Tag Archives: Armenians

French imperialism, still rearing its ugly head, fomenting sectarianism and Islamophobia, promoting “elite minority supremacism”, and teaching French…

16 Jan

of all things…to kids with beautiful Armenian faces:

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Minarets and belltowers and erections on Twitter

29 Dec

But before we start feeling all outraged and superior, the fate of Ottoman mosques in the Balkans has not been much better. How the few — like Jiannena’s — that survived did so is a miracle. And even in Jiannena we have two perfectly preserved mosques, thankfully, and one in a bad state, and a fourth that is not even recognizable unless you know it’s there; this out of a total of 18 mosques before the 1920s.

Plus while we’re on phalluses and hard-ons, it’s become the thing for both Serbian Orthodox and Croatian Catholic churches in Bosnia to build ridiculously high bell-towers, under the unspoken order that they be conspicuously higher than any neighboring minarets.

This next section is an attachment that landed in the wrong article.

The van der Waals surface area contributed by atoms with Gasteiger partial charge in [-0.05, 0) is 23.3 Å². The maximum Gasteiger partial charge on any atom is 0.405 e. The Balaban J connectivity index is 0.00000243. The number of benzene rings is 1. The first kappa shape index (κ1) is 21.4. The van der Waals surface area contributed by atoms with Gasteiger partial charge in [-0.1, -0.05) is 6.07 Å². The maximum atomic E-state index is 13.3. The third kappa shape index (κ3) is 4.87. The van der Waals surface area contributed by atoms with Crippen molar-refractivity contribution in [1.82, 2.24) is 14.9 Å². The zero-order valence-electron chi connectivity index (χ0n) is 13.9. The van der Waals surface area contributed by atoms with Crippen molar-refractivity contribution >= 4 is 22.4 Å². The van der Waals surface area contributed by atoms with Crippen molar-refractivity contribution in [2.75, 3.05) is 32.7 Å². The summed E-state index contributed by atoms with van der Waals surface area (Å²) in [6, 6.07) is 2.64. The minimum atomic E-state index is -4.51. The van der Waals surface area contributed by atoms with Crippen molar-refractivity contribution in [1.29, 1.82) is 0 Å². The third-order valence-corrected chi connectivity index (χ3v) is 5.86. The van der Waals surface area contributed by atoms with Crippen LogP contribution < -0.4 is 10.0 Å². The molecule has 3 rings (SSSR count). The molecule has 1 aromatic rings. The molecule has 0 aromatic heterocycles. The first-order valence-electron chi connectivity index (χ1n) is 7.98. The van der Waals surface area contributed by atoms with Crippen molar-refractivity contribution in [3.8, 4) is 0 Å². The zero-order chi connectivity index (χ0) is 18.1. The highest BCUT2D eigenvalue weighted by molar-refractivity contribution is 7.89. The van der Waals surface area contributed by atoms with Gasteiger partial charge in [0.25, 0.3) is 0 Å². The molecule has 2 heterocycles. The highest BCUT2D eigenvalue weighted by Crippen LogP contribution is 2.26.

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Turkey and its Jews: Avlaremoz, the Varlık Vergisi and Şekip Bey, the appropriation of minority capital, Sephardic Jews and Spain

26 Dec

Next time a Turk or Turkey/Islam apologist tells you that progressive, tolerant, cosmopolitan Turkey gave refuge to Jewish intellectuals and scientists persecuted by the Nazis during the 1930s, remind them that a few years later the Turkish Republic imposed an over 100% estate tax — the Varlık Vergisi, also imposed on Greeks and Armenians — on its own Jews, which ruined most and saw many sent to lethal work camps in Anatolia as punishment, where many died.

One voice of protest: